UKOG pays £3.5m for Celtique Energie Sussex drilling licence


Source: UKOG

UK Oil and Gas Investments, one of the companies behind the Horse Hill oil well near Gatwick, has paid £3.5m for a Petroleum Exploration and Development Licence (PEDL) in the West Sussex Weald.

UKOG announced this morning it had done a deal with Celtique Energie and Magellan to acquire 100% of PEDL234 (pictured red).

The first term of the licence is due to expire on 30 June 2016. UKOG said the agreement was conditional on the Secretary of State for Energy and Climate Change extending the licence for at least one year.

If the deal is confirmed UKOG will double its licence area in what it describes as “prime Kimmeridge Limestone Oil province”. PEDL234 covers 300sq km or 116 sq miles.

UKOG announced in March it had achieved flow rates from the Kimmeridge limestones and Portland sections at Horse Hill of 1,688 barrels of oil day. It described the results as “outstanding” and equivalent to flow rates achieved in the North Sea.

Broadford Bridge


Broadford Bridge in March 2015

PEDL234 has planning and environmental permissions to drill the Broadford Bridge exploration well near Billingshurst.

The site was prepared in autumn 2014 but no further work has been carried out.

In an agreement with DECC, Celtique Energie and Magellan were allowed to retain PEDL234, along with neighbouring PEDL243, if they drilled the Broadford Bridge well by 2016.

But the two companies have been involved in a legal dispute about funding the well and Magellan had expected to have to relinquish the licence. Magellan recently told shareholders it wanted to sell its assets in the Weald DrillOrDrop report. Today it announced that the dispute had been settled. According to a filing by Magellan in December 2014, the well was expected to cost £3.17m. More details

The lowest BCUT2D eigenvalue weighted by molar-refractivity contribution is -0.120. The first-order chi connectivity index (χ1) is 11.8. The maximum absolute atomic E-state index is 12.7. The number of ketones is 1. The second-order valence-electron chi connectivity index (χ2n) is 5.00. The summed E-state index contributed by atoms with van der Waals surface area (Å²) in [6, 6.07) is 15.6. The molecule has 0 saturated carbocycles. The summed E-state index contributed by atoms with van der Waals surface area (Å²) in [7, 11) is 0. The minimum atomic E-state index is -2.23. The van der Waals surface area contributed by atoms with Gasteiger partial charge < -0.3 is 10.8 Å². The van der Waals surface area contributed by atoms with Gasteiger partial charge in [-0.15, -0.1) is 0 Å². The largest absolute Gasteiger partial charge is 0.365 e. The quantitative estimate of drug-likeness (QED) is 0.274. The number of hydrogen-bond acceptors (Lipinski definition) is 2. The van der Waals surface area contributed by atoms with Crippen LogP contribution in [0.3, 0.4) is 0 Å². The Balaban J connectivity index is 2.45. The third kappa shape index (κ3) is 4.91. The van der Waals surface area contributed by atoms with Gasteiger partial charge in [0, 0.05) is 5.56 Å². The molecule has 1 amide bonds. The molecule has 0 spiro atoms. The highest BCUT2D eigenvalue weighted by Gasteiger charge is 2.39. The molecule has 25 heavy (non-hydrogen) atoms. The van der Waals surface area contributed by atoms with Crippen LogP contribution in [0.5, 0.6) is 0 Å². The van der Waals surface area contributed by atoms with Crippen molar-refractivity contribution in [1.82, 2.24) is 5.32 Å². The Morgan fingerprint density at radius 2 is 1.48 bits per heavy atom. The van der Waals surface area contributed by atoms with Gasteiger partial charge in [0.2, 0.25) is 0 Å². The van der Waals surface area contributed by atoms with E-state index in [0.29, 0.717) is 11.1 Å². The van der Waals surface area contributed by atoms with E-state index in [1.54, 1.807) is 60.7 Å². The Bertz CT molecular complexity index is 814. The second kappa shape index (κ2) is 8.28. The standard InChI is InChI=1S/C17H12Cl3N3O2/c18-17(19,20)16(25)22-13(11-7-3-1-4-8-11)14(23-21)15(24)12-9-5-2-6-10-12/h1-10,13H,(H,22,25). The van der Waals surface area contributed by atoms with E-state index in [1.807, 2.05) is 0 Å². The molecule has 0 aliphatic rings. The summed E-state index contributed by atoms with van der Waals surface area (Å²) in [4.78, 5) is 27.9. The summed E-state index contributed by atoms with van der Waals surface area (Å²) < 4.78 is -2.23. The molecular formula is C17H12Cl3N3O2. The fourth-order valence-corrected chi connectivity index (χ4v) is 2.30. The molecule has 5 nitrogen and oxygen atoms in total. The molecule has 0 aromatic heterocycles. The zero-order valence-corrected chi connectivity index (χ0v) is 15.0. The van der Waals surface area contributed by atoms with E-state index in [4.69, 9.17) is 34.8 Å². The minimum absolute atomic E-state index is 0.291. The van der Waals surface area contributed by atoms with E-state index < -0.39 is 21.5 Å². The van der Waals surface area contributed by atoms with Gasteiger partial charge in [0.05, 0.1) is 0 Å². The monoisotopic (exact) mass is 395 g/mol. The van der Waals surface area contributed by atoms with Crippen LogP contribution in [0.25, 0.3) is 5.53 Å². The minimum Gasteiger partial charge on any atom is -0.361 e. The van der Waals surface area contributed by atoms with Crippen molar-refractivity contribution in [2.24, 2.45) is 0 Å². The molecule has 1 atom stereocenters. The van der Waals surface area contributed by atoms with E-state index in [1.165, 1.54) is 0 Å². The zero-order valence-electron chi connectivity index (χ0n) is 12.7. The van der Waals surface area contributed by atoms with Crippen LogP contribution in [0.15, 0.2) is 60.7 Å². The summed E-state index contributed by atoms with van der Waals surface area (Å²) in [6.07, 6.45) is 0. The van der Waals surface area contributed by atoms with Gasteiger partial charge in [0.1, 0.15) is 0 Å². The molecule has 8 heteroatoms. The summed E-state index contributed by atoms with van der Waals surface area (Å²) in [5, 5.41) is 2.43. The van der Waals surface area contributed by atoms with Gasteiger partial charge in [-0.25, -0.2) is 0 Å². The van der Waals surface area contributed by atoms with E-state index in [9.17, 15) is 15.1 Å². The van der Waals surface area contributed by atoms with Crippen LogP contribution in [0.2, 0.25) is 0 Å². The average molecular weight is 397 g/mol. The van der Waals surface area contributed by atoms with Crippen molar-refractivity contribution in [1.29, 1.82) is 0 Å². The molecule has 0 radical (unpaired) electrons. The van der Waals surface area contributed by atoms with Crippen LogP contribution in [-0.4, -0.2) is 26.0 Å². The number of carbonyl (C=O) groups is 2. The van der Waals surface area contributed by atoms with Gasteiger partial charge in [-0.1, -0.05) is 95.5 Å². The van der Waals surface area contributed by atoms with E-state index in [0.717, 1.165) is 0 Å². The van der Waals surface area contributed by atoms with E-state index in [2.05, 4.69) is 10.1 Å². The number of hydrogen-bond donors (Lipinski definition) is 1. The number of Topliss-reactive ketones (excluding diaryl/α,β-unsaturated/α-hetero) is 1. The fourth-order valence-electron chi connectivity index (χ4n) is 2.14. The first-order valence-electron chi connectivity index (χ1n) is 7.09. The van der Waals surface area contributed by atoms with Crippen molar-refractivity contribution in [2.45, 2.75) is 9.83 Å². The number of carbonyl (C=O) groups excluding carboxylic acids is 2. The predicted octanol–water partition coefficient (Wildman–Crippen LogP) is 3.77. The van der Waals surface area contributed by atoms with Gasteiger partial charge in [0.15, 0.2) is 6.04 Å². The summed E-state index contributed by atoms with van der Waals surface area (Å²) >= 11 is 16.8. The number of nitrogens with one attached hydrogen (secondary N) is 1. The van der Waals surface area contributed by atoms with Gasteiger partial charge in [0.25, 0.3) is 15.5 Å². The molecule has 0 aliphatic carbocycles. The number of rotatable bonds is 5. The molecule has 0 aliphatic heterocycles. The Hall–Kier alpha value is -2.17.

UKOG said analysis and seismic survey results “strongly suggest” that PEDL234 has similar Kimmeridge Limestone oil potential to that seen at Horse Hill.

It said it believed the rock structure at Broadford Bridge was similar to Horse Hill and the Balcombe-1 well, drilled nearby in 1986.

UKOG said it would secure the remaining consents from the Health and Safety Executive and Oil and Gas Authority in 2017 to drill Broadford Bridge.

Godley Bridge gas

UKOG said it also believed the Portland sandstone gas discovery, made at the Godley Bridge-1 well in neighbouring PEDL 235, extended into PEDL234. It said if this was confirmed there was potential for a conventional “gas to wire” electricity generation project.

It said it planned to apply to West Sussex County Council and the Environment Agency for permission to drill another well in PEDL234 to appraise the Godley Bridge gas accumulation.

Isle of Wight

UKOG said the deal also included Magellan’s 22.5% stake in the offshore Isle of Wight licence, taking UKOG’s interest to 100%

“Transformational step”

UKOG’s executive chairman, Stephen Sanderson, said:

“This is a transformational step for the Company and its position in the new Weald Kimmeridge Limestone oil resource play. The transaction more than doubles our net acreage position and potential recoverable resource base in the most prospective part of the play, all at a very reasonable entry price. The transaction makes UKOG the leading player and acreage holder in Kimmeridge oil and a significant player in the UK onshore oil industry.”

He added:

“The drill-ready and permitted BB-1 site, along with the permitted Holmwood-1 well [also known as Bury Hill Wood] immediately to the north-east, should, by the end of 2017, give us the opportunity to demonstrate the replicability of the HH-1 [Horse Hill well Kimmeridge results over a more significant area of the Weald Basin. In parallel, we will be pushing HH-1 towards first oil with planned long-term production tests, appraisal wells and 3D seismic.”

He described Godley Bridge gas as “the potential cherry on the cake”


UKOG statement on acquisition of 100% in PEDL234

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3 replies »

  1. Learn to live with it. It is not coming down anytime soon (in human time, not geological time). Still a long way to before it gets to the 7,000 parts per million during the Cambrian period about 500 million years ago. The low was 180 parts per million during the Quaternary glaciation of the last two million years. Changing all the time.

  2. humm, and humans appeared just 20 million years ago…would not have survived the Cambrian period then? Learn to live with it? A physical impossibility……

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